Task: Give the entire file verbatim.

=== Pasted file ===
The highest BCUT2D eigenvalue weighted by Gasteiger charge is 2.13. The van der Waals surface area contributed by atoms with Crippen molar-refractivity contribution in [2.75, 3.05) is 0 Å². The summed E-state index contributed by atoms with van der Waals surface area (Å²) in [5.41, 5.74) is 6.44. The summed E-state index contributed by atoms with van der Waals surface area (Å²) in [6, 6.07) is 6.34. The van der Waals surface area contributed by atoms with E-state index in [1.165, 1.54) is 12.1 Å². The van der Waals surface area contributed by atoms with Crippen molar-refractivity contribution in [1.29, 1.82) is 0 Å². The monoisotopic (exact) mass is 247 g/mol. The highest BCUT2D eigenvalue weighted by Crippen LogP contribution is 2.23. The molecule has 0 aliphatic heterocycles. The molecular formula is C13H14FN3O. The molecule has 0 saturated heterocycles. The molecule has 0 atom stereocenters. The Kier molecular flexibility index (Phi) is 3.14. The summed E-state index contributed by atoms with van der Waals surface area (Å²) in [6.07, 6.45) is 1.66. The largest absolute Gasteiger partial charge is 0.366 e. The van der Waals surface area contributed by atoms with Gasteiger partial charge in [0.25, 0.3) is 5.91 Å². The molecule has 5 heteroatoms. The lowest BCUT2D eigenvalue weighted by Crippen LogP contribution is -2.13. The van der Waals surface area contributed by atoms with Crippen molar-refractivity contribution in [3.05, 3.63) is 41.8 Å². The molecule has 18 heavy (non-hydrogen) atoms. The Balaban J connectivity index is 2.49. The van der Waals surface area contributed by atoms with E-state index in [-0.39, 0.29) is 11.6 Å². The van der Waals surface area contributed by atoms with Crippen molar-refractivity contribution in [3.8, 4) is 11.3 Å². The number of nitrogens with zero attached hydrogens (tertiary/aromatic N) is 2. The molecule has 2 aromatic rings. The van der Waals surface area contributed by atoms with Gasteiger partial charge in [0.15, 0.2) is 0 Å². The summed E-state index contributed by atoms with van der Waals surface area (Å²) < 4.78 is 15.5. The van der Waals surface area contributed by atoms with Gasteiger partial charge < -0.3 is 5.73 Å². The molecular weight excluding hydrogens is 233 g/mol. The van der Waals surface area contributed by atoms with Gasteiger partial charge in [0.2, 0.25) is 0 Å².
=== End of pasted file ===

The highest BCUT2D eigenvalue weighted by Gasteiger charge is 2.13. The van der Waals surface area contributed by atoms with Crippen molar-refractivity contribution in [2.75, 3.05) is 0 Å². The summed E-state index contributed by atoms with van der Waals surface area (Å²) in [5.41, 5.74) is 6.44. The summed E-state index contributed by atoms with van der Waals surface area (Å²) in [6, 6.07) is 6.34. The van der Waals surface area contributed by atoms with E-state index in [1.165, 1.54) is 12.1 Å². The van der Waals surface area contributed by atoms with Crippen molar-refractivity contribution in [1.29, 1.82) is 0 Å². The monoisotopic (exact) mass is 247 g/mol. The highest BCUT2D eigenvalue weighted by Crippen LogP contribution is 2.23. The molecule has 0 aliphatic heterocycles. The molecular formula is C13H14FN3O. The molecule has 0 saturated heterocycles. The molecule has 0 atom stereocenters. The Kier molecular flexibility index (Phi) is 3.14. The summed E-state index contributed by atoms with van der Waals surface area (Å²) in [6.07, 6.45) is 1.66. The largest absolute Gasteiger partial charge is 0.366 e. The van der Waals surface area contributed by atoms with Gasteiger partial charge in [0.25, 0.3) is 5.91 Å². The molecule has 5 heteroatoms. The lowest BCUT2D eigenvalue weighted by Crippen LogP contribution is -2.13. The van der Waals surface area contributed by atoms with Crippen molar-refractivity contribution in [3.05, 3.63) is 41.8 Å². The molecule has 18 heavy (non-hydrogen) atoms. The Balaban J connectivity index is 2.49. The van der Waals surface area contributed by atoms with E-state index in [-0.39, 0.29) is 11.6 Å². The van der Waals surface area contributed by atoms with Crippen molar-refractivity contribution in [3.8, 4) is 11.3 Å². The number of nitrogens with zero attached hydrogens (tertiary/aromatic N) is 2. The molecule has 2 aromatic rings. The van der Waals surface area contributed by atoms with Gasteiger partial charge in [0.15, 0.2) is 0 Å². The summed E-state index contributed by atoms with van der Waals surface area (Å²) < 4.78 is 15.5. The van der Waals surface area contributed by atoms with Gasteiger partial charge < -0.3 is 5.73 Å². The molecular weight excluding hydrogens is 233 g/mol. The van der Waals surface area contributed by atoms with Gasteiger partial charge in [0.2, 0.25) is 0 Å².